AIDS 2012: Protesters disrupt congressional panel on AIDS

Protesters disrupt a congressional panel moderated by former Sen. Bill Frist (left) at the 19th International AIDS Conference.

Protesters disrupt a congressional panel moderated by former Sen. Bill Frist (left) at the 19th International AIDS Conference. Chris Johnson, Washington Blade

WASHINGTON — Protesters disrupted an HIV/AIDS panel discussion on Wednesday involving members of Congress from both sides of the aisle, accusing the Republican senators of blocking efforts to thwart the disease at home and abroad.

The activists, many of whom were affiliated with the umbrella group called the Global Network of Sex Work Projects, stormed the dais where the members of Congress began speaking shortly after former U.S. Sen. Bill Frist, who was serving as moderator, started the event at the 19th international AIDS conference in D.C.

Chris Johnson, Washington Blade

Protesters disrupt a congressional panel moderated by former Sen. Bill Frist (left) at the 19th International AIDS Conference.

The session was titled, “The United States Congress & the Global AIDS Epidemic.” In addition to Frist, four sitting members of Congress took part: Rep. Barbara Lee (D-Calif.), Sen. Chris Coons (D-Del.), Sen. Mike Enzi (R-Wyo.) and Sen. Marco Rubio (R-Fla.).

Chanting “Repeal the pledge for PEPFAR” and ringing cowbells, protesters called on Congress to repeal the portion of the President’s Emergency Plan for AIDS Relief, or PEPFAR, requiring organizations that receive money under the program to have policies against prostitution — even though sex workers around the world are disproportionately affected by HIV/AIDS. Protesters later chanted, “Sex workers rights are human rights!”

Many of the protesters carried red umbrellas. Their signs read, “U.S.A. Repeal the Anti-Prostitution Pledge” and “Export Justice; Not Bad Policy.” A banner unfurled before the dais read, “Export Justice: Not Bad Policy.”

The shouts continued for about five minutes as Frist seemed helpless in his efforts to regain control of the panel even after he said activists had made their point. After one protester said, “You have the floor, senator,” discussion on the panel began to proceed.

But as the members of Congress began to speak activists continued to criticize Republican members of the panel throughout the event — and not all the shouts were about U.S. aid to protect sex workers overseas against HIV/AIDS.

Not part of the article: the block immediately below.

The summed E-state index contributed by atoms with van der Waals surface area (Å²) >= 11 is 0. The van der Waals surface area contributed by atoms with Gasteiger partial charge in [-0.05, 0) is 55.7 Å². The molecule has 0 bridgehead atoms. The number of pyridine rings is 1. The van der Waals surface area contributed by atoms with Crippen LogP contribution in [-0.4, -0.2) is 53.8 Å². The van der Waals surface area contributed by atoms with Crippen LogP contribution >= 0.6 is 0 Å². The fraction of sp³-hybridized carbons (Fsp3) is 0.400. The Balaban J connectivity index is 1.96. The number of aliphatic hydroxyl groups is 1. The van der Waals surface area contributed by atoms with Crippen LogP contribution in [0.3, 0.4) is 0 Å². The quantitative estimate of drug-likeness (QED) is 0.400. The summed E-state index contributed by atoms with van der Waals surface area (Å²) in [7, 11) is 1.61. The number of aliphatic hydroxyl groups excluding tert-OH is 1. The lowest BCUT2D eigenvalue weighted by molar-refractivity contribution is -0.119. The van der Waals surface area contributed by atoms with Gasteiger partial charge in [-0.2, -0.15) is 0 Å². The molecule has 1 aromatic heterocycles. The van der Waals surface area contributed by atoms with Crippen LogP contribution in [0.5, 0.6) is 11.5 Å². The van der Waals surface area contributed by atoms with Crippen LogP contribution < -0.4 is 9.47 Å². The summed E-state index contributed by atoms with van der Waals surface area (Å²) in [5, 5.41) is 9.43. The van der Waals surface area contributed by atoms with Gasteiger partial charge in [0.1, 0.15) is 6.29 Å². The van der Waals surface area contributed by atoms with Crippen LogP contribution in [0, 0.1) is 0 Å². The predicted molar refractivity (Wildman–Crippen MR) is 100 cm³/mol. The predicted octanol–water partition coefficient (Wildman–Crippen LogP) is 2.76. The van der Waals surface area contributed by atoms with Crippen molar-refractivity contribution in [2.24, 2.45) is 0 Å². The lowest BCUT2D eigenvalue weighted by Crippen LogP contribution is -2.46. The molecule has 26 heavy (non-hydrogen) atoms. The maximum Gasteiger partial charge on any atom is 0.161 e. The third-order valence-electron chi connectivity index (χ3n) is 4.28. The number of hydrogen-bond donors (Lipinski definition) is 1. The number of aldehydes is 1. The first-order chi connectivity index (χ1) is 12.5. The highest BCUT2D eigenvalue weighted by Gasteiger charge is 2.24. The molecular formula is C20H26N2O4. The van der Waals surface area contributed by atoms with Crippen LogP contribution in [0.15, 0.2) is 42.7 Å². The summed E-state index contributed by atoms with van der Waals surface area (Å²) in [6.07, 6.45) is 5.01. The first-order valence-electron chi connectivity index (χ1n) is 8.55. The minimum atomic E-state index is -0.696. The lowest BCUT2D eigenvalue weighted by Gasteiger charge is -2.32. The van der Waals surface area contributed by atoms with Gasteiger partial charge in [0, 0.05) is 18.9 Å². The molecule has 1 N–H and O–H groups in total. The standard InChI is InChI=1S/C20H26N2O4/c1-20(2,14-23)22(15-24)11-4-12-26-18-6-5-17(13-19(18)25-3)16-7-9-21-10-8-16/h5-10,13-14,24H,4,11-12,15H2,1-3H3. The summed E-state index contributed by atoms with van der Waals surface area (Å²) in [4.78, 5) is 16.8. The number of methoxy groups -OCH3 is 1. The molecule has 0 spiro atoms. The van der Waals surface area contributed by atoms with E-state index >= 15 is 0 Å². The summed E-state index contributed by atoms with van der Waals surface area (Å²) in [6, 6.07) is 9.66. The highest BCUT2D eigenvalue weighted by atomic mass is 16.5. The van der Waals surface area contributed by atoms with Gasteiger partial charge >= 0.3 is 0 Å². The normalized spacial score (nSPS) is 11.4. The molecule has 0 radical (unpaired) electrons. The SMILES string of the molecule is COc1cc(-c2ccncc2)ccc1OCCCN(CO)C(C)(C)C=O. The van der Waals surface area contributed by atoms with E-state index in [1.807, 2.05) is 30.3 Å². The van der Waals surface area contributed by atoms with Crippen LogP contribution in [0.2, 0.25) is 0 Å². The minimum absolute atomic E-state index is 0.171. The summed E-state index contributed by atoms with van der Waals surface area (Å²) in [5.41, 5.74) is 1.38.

After Enzi gave his remarks recalling the process leading to passage of PEPFAR, protesters shouted, “What about epidemic at home? Where’s the Senate bill?” Enzi replied he’s voted twice to reauthorize funding for the Ryan White Care Act, which provides AIDS drugs to low-income people. The AIDS Institute later affirmed that Enzi twice voted for the measure in 2006 and 2009.

Frist also came to Enzi’s defense, saying the Wyoming senator has traveled to Africa seven times since his initial visit to monitor progress that U.S. global funds have been making on HIV/AIDS.

Rubio didn’t fare any better. When he began speaking, a member of the audience criticized the senator, saying the level of HIV criminalization is higher in Florida than any other part of the country. Another protester silently held up a sign reading, “Rubio Make Mitt Ends AIDS.”

Still, Rubio, a Tea Party favorite, seemed amenable to the United States confronting HIV/AIDS despite his general opposition to government spending, saying foreign aid represents about 1 percent of the U.S. budget and wouldn’t significantly reduce the deficit if taken away.

But the situation was different for Democratic lawmakers, particularly Lee, who last week introduced a bill in Congress called the “Ending HIV Act,” which, among other things, would repeal the ban prohibiting PEPFAR funds from going to sex workers. One protester before the dais held up a sign saying, “We <3 Barbra Lee.” Coons also didn’t endure significant barbs.

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